Random PHP function

To explore new things, I sometimes use the ‘Random article‘ link on Wikipedia. It is a simple and basic principle, but it gets you to articles you would never get by just browsing the site.

I was looking for something that did the same job for the php.net site, but could not find anything. As a programmer, you’re most likely to end up in the same chapters of the manual over and over again, and a ‘Random function’ link would be nice to find out new stuff.

So I wrote on myself…

The script parses the http://php.net/quickref.php page, and picks a random link to redirect you to. Anyone heard of HaruDoc? ūüôā

Try it yourself: Random PHP Function. Good luck!

Stuff to read from Google


Google has some really nice stuff to read, written in an easy to read way, about all sorts of things. It’s a lot about front-end things, but as a back-end developer I’m responsible to build pages & sites with an infrastructure which leverages these things.

The things I found recently:

ini_restore() and str_replace()

Today I’ve found a new function (new for me, that is). The function is called ini_restore(). It’s a small and simple function call, but it’s just cool to use built-in functions and save some typing and variables.

I use ini_set() from time to time in large scripts where I know it will take a while to execute and need some additional resources. I always try to avoid to set resets on the top of the script, because most of the scripts is doing regular stuff. When it would go wrong there, I want to know about it.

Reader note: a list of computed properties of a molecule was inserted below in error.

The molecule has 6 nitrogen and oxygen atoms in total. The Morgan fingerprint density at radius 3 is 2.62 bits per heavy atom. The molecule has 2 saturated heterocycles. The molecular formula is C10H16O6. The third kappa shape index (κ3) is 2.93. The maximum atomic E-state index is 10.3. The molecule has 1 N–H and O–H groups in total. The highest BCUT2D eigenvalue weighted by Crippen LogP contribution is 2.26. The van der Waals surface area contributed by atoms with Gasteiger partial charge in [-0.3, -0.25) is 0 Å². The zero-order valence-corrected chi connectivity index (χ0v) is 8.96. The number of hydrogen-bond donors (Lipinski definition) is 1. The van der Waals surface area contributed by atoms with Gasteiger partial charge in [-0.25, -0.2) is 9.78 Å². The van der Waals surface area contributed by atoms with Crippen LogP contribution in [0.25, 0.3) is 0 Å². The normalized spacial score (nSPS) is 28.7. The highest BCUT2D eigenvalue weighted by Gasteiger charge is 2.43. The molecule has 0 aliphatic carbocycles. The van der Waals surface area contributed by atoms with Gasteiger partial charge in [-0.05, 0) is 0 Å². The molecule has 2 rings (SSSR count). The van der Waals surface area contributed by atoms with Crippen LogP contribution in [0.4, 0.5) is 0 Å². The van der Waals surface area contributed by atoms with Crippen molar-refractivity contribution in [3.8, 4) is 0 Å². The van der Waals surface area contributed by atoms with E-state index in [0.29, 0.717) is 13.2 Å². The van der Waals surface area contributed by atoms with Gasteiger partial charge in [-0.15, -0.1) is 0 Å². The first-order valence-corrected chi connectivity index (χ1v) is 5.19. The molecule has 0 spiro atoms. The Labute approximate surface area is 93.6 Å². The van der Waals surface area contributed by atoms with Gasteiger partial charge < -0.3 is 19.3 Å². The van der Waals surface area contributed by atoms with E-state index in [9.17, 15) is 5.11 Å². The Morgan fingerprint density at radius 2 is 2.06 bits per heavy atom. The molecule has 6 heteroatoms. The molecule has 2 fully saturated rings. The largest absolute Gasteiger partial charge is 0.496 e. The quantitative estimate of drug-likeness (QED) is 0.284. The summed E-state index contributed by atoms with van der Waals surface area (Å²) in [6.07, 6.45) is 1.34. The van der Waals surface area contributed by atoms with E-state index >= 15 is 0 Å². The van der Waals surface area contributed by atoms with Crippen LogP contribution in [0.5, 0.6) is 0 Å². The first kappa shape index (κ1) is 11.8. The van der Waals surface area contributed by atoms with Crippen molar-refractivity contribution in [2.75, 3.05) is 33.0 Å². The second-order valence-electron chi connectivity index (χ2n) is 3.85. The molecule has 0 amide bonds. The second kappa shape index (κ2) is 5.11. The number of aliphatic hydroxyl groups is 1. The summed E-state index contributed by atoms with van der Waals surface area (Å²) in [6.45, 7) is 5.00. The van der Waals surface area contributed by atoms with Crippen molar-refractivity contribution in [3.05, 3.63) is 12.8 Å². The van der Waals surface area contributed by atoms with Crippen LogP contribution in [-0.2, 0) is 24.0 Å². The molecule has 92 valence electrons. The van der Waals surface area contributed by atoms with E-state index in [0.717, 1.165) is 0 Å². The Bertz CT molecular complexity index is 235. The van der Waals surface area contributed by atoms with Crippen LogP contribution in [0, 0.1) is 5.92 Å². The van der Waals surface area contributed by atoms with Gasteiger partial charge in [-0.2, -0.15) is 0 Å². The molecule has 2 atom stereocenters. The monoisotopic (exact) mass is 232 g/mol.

This is where ini_restore() comes in to play:

// old
$origMaxExecutionTime = ini_get('max_execution_time');
ini_set('max_execution_time', 900); // 15 minutes
// do some amazingly long work
ini_set('max_execution_time', $origMaxExecutionTime);

// new
ini_set('max_execution_time', 900); // 15 minutes
// do some amazingly long work

Aside from that one, I’ve discovered the fourth parameter in str_replace(): &$count. Nice to know whether the function call did anything or not.

Next step is to beat that annoying multibyte thing in str_replace().

My personal home server ‚Äď part 2


In the previous post I was terribly wrong about the router type. I was talking about a Linksys (by Cisco). My brother hooked me up with an ‘old’ WRT54GL he had laying in the basement.

The cool thing about these routers is that they have built-in DynDNS support. (If you don’t know what it is, Wikipedia has a good article about it). What it basically does is pointing a host name to a dynamic IP address. ISP’s don’t like this, but you’re doing nothing wrong with it.

With the router in place, my network is secured and I’ve added some port forwards to my Centos server.

I’ve added some accounts for some of my friends and opened SSH for them through the internet. Succes!

My personal home server – part 1


A month ago I moved to my new house (yay) and I’d promised Joggink I would set up a home server we could use to play with.

Several weeks later, I’ve managed (as in: finally had time, rather than: it was complex) to do a complete install of CentOS on our ‘server’.

No I’m waiting on my router (some D-Link, I forgot the type) to complete the access to the internet and make sure it’s secure!

Bear with me ūüėČ

I am officially online

PING blog.jachim.be ( 56 data bytes
64 bytes from icmp_seq=0 ttl=55 time=11.934 ms
64 bytes from icmp_seq=1 ttl=55 time=12.418 ms
64 bytes from icmp_seq=2 ttl=55 time=12.381 ms
64 bytes from icmp_seq=3 ttl=55 time=11.878 ms
64 bytes from icmp_seq=4 ttl=55 time=12.324 ms

--- blog.jachim.be ping statistics ---
5 packets transmitted, 5 packets received, 0% packet loss
round-trip min/avg/max/stddev = 11.878/12.187/12.418/0.232 ms